The FHA has addressed a lot of "malpractice" in the practice of flipping properties.  Reportedly, some investors are profitting well at the expense of the FHA.

But the FHA found that too many property flips using its insured
mortgage program involved outright fraud — hyped appraisals, shell
games where property flippers never actually took legal title to the
house before selling it for huge profits, sometimes overnight.

Link: Realty Times – Real Estate News and Advice.

To rein in such practices, FHA proposed — and last week adopted in final form — new restrictions. Specifically, FHA will now require that:

    * Only owners of record — listed as such in the local court house real estate recordations — may sell properties that will be financed using FHA insured loans.

    * Any resale of a property may not occur 90 or fewer days from the last sale to be eligible for FHA financing.

    * For resales that occur between 91 and 180 days where the new sales price exceeds the previous sale price by 100 percent or more, FHA will require additional documentation of the property’s true value before insuring the mortgage.

    * The agency may also require additional evidence of the accuracy of appraisals whenever properties are re-sold at high price gains within 12 months.

The FHA 90-day no-flip time restrictions will be waived when the sellers of properties to be financed are:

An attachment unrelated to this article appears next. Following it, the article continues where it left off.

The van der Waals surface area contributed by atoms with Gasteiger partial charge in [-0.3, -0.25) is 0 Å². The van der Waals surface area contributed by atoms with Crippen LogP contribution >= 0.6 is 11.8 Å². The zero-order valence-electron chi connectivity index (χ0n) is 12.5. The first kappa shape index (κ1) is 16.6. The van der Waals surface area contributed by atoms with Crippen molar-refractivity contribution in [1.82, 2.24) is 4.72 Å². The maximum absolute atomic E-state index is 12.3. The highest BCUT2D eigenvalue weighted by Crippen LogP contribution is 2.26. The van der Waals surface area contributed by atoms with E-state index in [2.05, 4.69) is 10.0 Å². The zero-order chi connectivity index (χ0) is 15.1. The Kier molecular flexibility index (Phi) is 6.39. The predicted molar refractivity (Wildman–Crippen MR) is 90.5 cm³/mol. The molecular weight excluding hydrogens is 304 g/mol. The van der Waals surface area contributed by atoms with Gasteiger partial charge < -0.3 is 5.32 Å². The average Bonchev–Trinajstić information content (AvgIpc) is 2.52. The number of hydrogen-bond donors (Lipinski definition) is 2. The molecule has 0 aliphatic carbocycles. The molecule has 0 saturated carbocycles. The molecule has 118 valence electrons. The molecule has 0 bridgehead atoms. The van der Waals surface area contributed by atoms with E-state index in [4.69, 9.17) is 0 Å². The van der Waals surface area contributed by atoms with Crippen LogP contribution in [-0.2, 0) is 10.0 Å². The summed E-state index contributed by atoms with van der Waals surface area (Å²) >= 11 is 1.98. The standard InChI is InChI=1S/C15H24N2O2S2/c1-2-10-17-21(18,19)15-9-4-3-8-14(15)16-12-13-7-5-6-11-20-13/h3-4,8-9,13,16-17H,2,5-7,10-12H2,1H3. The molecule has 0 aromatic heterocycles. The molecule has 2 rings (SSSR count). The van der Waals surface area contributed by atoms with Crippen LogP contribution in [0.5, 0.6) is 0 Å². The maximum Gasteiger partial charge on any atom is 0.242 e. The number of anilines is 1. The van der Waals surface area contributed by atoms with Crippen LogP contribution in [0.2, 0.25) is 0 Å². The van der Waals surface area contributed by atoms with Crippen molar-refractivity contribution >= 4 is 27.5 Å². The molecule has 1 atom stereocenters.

* HUD itself, disposing of its REO (real estate owned) acquired property portfolio.

    * Sales of properties that were acquired by the sellers through an inheritance.

    * Fannie Mae, Freddie Mac or other federally-chartered financial institutions disposing of REO.

    * Local or state housing agencies.

    * Nonprofit organizations that have previous approvals to purchase HUD REO properties at a discount.

    * Properties located in a presidentially-declared disaster area, provided FHA has issued a formal announcement of eligibility for a specific disaster area.

Real estate investors, particularly those who specialize in rehabilitations of rundown structures in central city areas, had complained to HUD about possible negative impacts on their business activities stemming from the new rules. But HUD decided that banning most 90-day or under flips, and by scrutinizing flips between 91 and 180 days of acquisition where the price markup exceeded 100 percent, FHA should be able to protect itself against the worst abuses.

Investors with questions about the new regulations can call 1-800-CALL FHA for guidance. The rules are contained in HUD Mortgagee Letter 2006-14, issued June 8.

I, for one, am glad to see that the hucksters are being shaken out of the industry.  We need to uphold the ethical standards that so many of us take for granted.

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